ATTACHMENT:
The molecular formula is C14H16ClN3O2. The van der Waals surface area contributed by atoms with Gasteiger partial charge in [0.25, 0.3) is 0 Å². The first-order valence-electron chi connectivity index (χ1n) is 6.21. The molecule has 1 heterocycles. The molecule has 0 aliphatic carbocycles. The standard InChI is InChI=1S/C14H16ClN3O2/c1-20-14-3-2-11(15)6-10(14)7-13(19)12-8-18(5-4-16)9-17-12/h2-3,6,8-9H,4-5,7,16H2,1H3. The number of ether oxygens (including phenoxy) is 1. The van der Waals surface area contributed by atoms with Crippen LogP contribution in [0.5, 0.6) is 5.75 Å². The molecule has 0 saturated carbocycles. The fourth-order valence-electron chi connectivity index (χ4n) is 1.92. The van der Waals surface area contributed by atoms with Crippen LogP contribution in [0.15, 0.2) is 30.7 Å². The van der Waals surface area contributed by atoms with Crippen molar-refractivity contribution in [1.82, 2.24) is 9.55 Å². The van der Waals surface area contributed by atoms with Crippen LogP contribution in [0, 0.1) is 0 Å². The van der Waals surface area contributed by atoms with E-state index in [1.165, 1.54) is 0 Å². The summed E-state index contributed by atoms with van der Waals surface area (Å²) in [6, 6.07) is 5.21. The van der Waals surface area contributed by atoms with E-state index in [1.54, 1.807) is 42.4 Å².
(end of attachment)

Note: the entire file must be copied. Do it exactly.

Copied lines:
The molecular formula is C14H16ClN3O2. The van der Waals surface area contributed by atoms with Gasteiger partial charge in [0.25, 0.3) is 0 Å². The first-order valence-electron chi connectivity index (χ1n) is 6.21. The molecule has 1 heterocycles. The molecule has 0 aliphatic carbocycles. The standard InChI is InChI=1S/C14H16ClN3O2/c1-20-14-3-2-11(15)6-10(14)7-13(19)12-8-18(5-4-16)9-17-12/h2-3,6,8-9H,4-5,7,16H2,1H3. The number of ether oxygens (including phenoxy) is 1. The van der Waals surface area contributed by atoms with Crippen LogP contribution in [0.5, 0.6) is 5.75 Å². The molecule has 0 saturated carbocycles. The fourth-order valence-electron chi connectivity index (χ4n) is 1.92. The van der Waals surface area contributed by atoms with Crippen LogP contribution in [0.15, 0.2) is 30.7 Å². The van der Waals surface area contributed by atoms with Crippen molar-refractivity contribution in [1.82, 2.24) is 9.55 Å². The van der Waals surface area contributed by atoms with Crippen LogP contribution in [0, 0.1) is 0 Å². The van der Waals surface area contributed by atoms with E-state index in [1.165, 1.54) is 0 Å². The summed E-state index contributed by atoms with van der Waals surface area (Å²) in [6, 6.07) is 5.21. The van der Waals surface area contributed by atoms with E-state index in [1.54, 1.807) is 42.4 Å².